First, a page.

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The Schlegels are intellectuals, devotees of art and literature. The Wilcoxes are practical and materialistic, leading lives of “telegrams and anger.” When the elder Mrs. Wilcox dies and her family discovers she has left their country home—Howards End—to one of the Schlegel sisters, a crisis between the two families is precipitated that takes years to resolve. Howards End is a symbolic exploration of the social, economic, and intellectual forces at work in England in the years preceding World War I, a time when vast social changes were occurring. In the Schlegels and the Wilcoxes, Forster perfectly embodies the competing idealism and materialism of the upper classes, while the conflict over the ownership of Howards End represents the struggle for possession of the country’s future. As critic Lionel Trilling once noted, the novel asks, “Who shall inherit England?” Forster refuses to take sides in this conflict. Instead he poses one of the book’s central questions: In a changing modern society, what should be the relation between the inner and outer life, between the world of the intellect and the world of business? Can they ever, as Forster urges, “only connect”?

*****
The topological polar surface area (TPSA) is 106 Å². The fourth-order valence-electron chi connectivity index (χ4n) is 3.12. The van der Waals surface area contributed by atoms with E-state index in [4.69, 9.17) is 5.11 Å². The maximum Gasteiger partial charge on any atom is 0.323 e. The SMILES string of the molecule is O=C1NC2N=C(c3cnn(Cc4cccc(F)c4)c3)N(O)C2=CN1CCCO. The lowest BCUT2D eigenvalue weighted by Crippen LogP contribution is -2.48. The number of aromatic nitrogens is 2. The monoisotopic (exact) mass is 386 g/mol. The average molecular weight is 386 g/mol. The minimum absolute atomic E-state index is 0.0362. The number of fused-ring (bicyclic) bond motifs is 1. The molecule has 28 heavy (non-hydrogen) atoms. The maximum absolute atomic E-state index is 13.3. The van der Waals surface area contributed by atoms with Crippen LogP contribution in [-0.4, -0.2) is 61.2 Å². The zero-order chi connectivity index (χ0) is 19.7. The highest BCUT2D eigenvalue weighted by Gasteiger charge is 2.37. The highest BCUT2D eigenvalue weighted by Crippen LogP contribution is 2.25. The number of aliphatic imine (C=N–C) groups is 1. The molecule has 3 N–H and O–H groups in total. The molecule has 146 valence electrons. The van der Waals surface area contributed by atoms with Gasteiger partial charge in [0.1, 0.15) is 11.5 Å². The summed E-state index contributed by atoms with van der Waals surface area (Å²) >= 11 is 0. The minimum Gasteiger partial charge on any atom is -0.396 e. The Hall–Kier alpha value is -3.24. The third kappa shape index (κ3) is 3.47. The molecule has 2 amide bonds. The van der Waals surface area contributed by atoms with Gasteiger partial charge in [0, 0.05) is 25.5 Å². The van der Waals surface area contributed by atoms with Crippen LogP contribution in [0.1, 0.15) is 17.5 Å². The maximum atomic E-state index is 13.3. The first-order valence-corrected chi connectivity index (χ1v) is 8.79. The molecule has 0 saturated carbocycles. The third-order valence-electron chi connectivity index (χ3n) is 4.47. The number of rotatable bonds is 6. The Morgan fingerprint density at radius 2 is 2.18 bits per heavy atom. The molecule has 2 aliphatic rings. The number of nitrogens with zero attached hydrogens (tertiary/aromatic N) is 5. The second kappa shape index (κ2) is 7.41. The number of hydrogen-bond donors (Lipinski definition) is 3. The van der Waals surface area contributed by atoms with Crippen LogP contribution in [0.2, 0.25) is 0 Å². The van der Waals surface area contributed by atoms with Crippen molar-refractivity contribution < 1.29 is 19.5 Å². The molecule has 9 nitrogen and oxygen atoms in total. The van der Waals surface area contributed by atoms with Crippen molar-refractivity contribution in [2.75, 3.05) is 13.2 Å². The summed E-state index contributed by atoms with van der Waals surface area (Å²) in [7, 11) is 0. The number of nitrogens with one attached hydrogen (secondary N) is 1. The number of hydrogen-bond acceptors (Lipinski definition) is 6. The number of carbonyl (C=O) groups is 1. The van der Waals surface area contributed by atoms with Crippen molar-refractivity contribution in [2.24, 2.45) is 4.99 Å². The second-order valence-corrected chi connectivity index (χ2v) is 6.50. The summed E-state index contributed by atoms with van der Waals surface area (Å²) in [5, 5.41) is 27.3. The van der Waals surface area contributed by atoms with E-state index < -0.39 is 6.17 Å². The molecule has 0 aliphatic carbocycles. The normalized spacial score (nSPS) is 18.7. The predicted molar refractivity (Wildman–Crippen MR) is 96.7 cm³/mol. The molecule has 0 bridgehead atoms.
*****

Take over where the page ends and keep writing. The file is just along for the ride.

One may as well begin with Helen’s letters to her sister. Dearest Meg, It isn’t going to be what we expected. It is old and little, and altogether delightful—red brick. We can scarcely pack in as it is, and the dear knows what will happen when Paul (younger son) arrives to–morrow. From hall you go right or left into dining–room or drawing–room. Hall itself is practically a room. You open another door in it, and there are the stairs going up in a sort of tunnel to the first–floor. Three bed–rooms in a row there, and three attics in a row above. That isn’t all the house really, but it’s all that one notices—nine windows as you look up from the front garden.